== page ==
Fate of iconic towers owned by developer and partners will shed light on future of city-center properties
The fate of a half-dozen office buildings owned by property developer Michael Shvo and a group of German investors will likely say a lot about the future of U.S. office properties.
The residential-broker-turned-commercial-developer and his backers acquired six major office and retail buildings in 2019 and 2020. The shopping spree included San Francisco’s famous Transamerica Pyramid tower and 711 Fifth Ave. in Manhattan, which is known as the Coca-Cola building.
With a price tag of more than $2 billion, it was a big bet on the primacy of city-center office buildings well into the future. Mr. Shvo said these iconic properties would stand the test of time. “These are 30-year investments,” he told The Wall Street Journal in early 2020.
That was shortly before the pandemic cleared out office districts. Nearly two years later, high vacancy rates, the success of remote work and the expansion of e-commerce are raising questions about the future of office and retail space.
Some urban office towers are still succeeding, signing up new tenants and charging high rents. These tend to be high-price modern buildings. But most office buildings face challenges unforeseen a few years ago, including even well-located buildings with iconic status. Refitting these towers with new ventilation systems and adding fitness centers, balconies and outdoor space or other modern features might require investments running to hundreds of millions of dollars.
“What we need from an office in a post-pandemic world is not the same as what we think of historically as a trophy or very recognizable asset,” said Sam Chandan, dean of the Schack Institute of Real Estate at New York University.
Mr. Shvo said his properties would be among the winners. “There’s no question there has been a decline in properties that are average properties,” he said in November. “We do not buy property unless it’s super prime real estate.”
Mr. Shvo and his partners plan to renovate the Transamerica Pyramid in San Francisco.
The Israeli-born developer rose to prominence in the early 2000s as a New York City luxury apartment broker. Known for courting publicity, he hired singer John Legend and burlesque dancers to perform at launch parties.
The 2008 financial crisis crushed the luxury condominium market and derailed his brokerage career. He re-emerged a few years later as a developer of luxury Manhattan apartments. Next, he moved on to commercial real estate after experiencing career and personal setbacks, with slow sales at some of his condominium projects and a 2018 guilty plea to state and local tax evasion.
Mr. Shvo said both the Transamerica Pyramid and the Coca-Cola building are worth more than he paid for them, citing appraisals performed last year by real-estate firm Colliers International Group Inc.
Still, Mr. Shvo faces a number of headwinds. Manhattan and San Francisco have been two of the weakest office markets during the pandemic. Businesses including Oracle Corp. and Tesla Inc. have relocated their headquarters from the Bay Area to Austin, Texas, while 17.3% of Manhattan’s office space was available at the end of the fourth quarter, the highest in many years, according to Colliers.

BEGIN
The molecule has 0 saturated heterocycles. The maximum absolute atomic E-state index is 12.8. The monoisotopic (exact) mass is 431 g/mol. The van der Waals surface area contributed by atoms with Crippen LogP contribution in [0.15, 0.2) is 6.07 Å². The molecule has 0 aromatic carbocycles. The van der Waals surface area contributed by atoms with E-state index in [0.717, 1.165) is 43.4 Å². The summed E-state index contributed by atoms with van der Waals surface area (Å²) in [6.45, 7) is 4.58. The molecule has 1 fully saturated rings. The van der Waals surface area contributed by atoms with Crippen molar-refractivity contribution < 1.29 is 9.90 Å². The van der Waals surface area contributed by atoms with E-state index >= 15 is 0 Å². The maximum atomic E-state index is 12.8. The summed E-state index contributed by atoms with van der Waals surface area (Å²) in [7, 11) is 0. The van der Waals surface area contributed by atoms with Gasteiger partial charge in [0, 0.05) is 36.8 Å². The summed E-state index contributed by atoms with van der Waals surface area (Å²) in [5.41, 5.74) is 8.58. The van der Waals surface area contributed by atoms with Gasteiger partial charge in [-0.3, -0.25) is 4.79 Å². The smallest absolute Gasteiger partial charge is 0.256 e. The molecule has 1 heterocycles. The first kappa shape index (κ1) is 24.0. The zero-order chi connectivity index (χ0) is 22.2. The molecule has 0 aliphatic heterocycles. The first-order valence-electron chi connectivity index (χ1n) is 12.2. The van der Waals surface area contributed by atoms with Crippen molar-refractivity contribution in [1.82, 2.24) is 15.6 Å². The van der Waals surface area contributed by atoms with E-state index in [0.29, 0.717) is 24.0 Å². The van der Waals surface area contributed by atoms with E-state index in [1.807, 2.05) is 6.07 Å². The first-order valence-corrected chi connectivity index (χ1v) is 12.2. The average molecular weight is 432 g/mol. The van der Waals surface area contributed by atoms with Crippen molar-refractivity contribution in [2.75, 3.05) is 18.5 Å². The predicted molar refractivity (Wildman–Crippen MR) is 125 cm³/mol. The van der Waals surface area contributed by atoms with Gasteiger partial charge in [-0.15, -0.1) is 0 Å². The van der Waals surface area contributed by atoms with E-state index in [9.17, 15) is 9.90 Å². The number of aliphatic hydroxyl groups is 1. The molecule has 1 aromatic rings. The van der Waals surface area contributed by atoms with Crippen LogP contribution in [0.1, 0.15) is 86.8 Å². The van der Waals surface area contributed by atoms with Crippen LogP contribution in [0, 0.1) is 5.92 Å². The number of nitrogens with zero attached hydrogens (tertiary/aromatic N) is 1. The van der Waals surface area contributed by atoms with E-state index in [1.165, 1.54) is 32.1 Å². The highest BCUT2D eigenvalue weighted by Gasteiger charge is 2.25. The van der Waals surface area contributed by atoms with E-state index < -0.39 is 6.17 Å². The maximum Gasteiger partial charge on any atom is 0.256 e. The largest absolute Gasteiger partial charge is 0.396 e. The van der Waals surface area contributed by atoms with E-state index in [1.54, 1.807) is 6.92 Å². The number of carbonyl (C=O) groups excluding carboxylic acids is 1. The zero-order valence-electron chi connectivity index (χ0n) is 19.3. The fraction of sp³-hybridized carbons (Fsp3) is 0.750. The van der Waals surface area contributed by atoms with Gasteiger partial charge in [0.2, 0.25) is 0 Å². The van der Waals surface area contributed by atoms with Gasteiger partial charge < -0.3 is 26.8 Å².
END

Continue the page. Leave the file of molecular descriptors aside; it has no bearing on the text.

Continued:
Office buildings’ high vacancy rates and the success of remote work during the pandemic have raised questions about the future of office space in business districts like New York City’s Midtown.
Mr. Shvo and his partners are opening their checkbooks to keep up with newer buildings. He said they are moving ahead with a plan to spend $100 million over the next 18 months on “repositioning and upgrading” the Transamerica Pyramid, where many leases are maturing in the next five years.
Mr. Shvo said he has leased 100,000 square feet at the Transamerica Pyramid. He said one of the new tenants is the members-only Core Club; he declined to name other businesses that have signed new leases there. He said he has also signed a lease with the Core Club in New York.
The developer has also been contending with an issue at the Coca-Cola building’s retail space. Ralph Lauren Corp. , the property’s highest-paying retail tenant, last year subleased most of its space to fast-fashion chain Mango for $5 million plus a performance-based fee linked to sales, according to a person familiar with the matter. Ralph Lauren is paying roughly $27 million under a lease that expires in 2029, according to bond documents.
Last year Ralph Lauren, 711 Fifth Ave.’s highest-paying retail tenant, subleased most of its space to fast-fashion chain Mango, a move Mr. Shvo had opposed.
Mr. Shvo unsuccessfully sought to block the sublease. He was concerned that the more middle-market tenant and the lower rent would deflate the building’s value, according to the person familiar with the matter.
Mr. Shvo said that wasn’t the reason. He said he believed Ralph Lauren didn’t have the right to sublease to Mango under the terms of its lease.
His financial backers—which include Deutsche Finance America, a unit of the Munich-based Deutsche Finance Group., and German institutional investors—said they remain bullish on the office properties.
“We are convinced that the properties will prove to be successful investments in the long term due to their excellent locations and property qualities,” said a spokeswoman for German pension fund Bayerische Versorgungskammer. “We also see this confirmed by the fact that successful leases have been achieved despite the current market situation.